G.Skill has been in the memory business since 1989 and has always been regarded as one of the best memory manufacturers. The F3-12800CL9D-8GBXL is the latest product from G.Skill that carries the RipjawsX brand. The RipjawsX line of memory was launched earlier this year, and is designed specifically for Intel Sandy Bridge LGA 1155 processors and the Intel 6 series motherboards. The new RipjawsX series consists of memory speed ranges from DDR3 1333MHz all the way up to 2300MHz, with various timings. Our review sample (F3-12800CL9D-8GBXL) is rated to operate at 1600MHz with timings of 9-9-9-24-2N at a default 1.5V. Since Intel has specified that the memory voltages should not exceed 1.65V, this memory should be well within the bounds.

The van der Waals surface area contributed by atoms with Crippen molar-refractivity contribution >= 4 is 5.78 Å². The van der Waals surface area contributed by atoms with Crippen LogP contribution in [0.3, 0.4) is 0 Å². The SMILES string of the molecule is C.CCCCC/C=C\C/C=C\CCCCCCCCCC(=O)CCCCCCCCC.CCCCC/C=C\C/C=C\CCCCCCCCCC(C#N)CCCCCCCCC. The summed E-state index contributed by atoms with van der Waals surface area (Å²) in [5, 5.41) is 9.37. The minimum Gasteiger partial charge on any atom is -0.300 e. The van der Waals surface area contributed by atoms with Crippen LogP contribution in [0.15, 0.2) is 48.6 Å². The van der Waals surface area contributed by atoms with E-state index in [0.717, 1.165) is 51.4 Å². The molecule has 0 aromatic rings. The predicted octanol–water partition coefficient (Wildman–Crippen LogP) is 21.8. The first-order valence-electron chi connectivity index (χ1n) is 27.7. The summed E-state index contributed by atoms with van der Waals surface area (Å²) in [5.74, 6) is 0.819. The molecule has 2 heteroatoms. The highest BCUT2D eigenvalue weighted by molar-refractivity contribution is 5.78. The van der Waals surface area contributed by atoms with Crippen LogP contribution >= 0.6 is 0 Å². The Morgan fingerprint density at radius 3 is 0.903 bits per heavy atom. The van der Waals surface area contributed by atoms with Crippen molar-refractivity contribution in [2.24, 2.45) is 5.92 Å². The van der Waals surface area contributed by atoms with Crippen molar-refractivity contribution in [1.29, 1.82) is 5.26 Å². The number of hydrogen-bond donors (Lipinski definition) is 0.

Memory modules are a bit boring to look at, and the only visual difference between one memory kit and the next is the color and design of the heatspreader. The RipjawsX brand kits use a red heatspreader that looks quite nice. G.Skill also has other colors like blue or black to choose from. The top of the heatspreader reminded us of Wolverine’s claws.

The heatspreader extends about 1 cm above the memory stick. The height on the RipjawX is just right, and it provides for more heat disspiation without being obtrusive. It is not as tall as some other heatspreaders we have tested, so we do not think that it should get in the way of the large CPU heatsinks like the Noctua NH-D14. The extra bit of cooling is nice, but it is probably not necessary since the RAM only operates at 1.5V; a regular size heatspreader should suffice to keep the RAM cool.

The RipjawsX is backed by a limited lifetime warranty from G.Skill. It features Intel XMP profiles so not much tinkering is needed–if the motherboard supports XMP, it will read the timings and frequency automatically.